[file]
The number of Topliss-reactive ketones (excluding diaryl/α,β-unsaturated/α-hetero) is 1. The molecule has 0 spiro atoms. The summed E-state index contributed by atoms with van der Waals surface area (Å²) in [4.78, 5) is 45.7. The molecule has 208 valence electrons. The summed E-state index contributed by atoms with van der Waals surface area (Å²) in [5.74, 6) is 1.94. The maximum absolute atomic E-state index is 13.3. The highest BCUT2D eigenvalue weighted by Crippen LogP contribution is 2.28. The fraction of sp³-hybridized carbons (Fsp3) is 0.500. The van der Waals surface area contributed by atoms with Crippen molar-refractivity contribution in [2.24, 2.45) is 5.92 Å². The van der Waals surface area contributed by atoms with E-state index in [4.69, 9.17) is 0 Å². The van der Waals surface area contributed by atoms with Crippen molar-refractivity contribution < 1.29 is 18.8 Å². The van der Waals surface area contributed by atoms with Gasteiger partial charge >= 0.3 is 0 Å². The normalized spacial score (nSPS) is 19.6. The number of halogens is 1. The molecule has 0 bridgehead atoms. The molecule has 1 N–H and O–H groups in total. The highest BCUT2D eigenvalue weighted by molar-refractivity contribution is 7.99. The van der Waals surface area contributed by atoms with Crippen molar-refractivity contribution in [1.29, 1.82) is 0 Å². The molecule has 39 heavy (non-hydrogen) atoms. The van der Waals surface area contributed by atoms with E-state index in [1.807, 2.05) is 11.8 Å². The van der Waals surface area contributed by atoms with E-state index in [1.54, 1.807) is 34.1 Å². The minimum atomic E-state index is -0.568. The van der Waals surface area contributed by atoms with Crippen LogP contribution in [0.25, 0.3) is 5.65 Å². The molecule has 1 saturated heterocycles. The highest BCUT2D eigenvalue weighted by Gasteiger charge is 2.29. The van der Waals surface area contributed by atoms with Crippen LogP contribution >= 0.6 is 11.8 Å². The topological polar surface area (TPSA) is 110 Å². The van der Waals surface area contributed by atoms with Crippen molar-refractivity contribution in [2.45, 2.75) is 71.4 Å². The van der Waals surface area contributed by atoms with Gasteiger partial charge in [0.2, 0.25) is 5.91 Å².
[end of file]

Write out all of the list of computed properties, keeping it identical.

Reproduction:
The number of Topliss-reactive ketones (excluding diaryl/α,β-unsaturated/α-hetero) is 1. The molecule has 0 spiro atoms. The summed E-state index contributed by atoms with van der Waals surface area (Å²) in [4.78, 5) is 45.7. The molecule has 208 valence electrons. The summed E-state index contributed by atoms with van der Waals surface area (Å²) in [5.74, 6) is 1.94. The maximum absolute atomic E-state index is 13.3. The highest BCUT2D eigenvalue weighted by Crippen LogP contribution is 2.28. The fraction of sp³-hybridized carbons (Fsp3) is 0.500. The van der Waals surface area contributed by atoms with Crippen molar-refractivity contribution in [2.24, 2.45) is 5.92 Å². The van der Waals surface area contributed by atoms with E-state index in [4.69, 9.17) is 0 Å². The van der Waals surface area contributed by atoms with Crippen molar-refractivity contribution < 1.29 is 18.8 Å². The van der Waals surface area contributed by atoms with Gasteiger partial charge >= 0.3 is 0 Å². The normalized spacial score (nSPS) is 19.6. The number of halogens is 1. The molecule has 0 bridgehead atoms. The molecule has 1 N–H and O–H groups in total. The highest BCUT2D eigenvalue weighted by molar-refractivity contribution is 7.99. The van der Waals surface area contributed by atoms with Crippen molar-refractivity contribution in [1.29, 1.82) is 0 Å². The molecule has 39 heavy (non-hydrogen) atoms. The van der Waals surface area contributed by atoms with E-state index in [1.807, 2.05) is 11.8 Å². The van der Waals surface area contributed by atoms with E-state index in [1.54, 1.807) is 34.1 Å². The minimum atomic E-state index is -0.568. The van der Waals surface area contributed by atoms with Crippen LogP contribution in [0.25, 0.3) is 5.65 Å². The molecule has 1 saturated heterocycles. The highest BCUT2D eigenvalue weighted by Gasteiger charge is 2.29. The van der Waals surface area contributed by atoms with Crippen LogP contribution >= 0.6 is 11.8 Å². The topological polar surface area (TPSA) is 110 Å². The van der Waals surface area contributed by atoms with Crippen molar-refractivity contribution in [2.45, 2.75) is 71.4 Å². The van der Waals surface area contributed by atoms with Gasteiger partial charge in [0.2, 0.25) is 5.91 Å².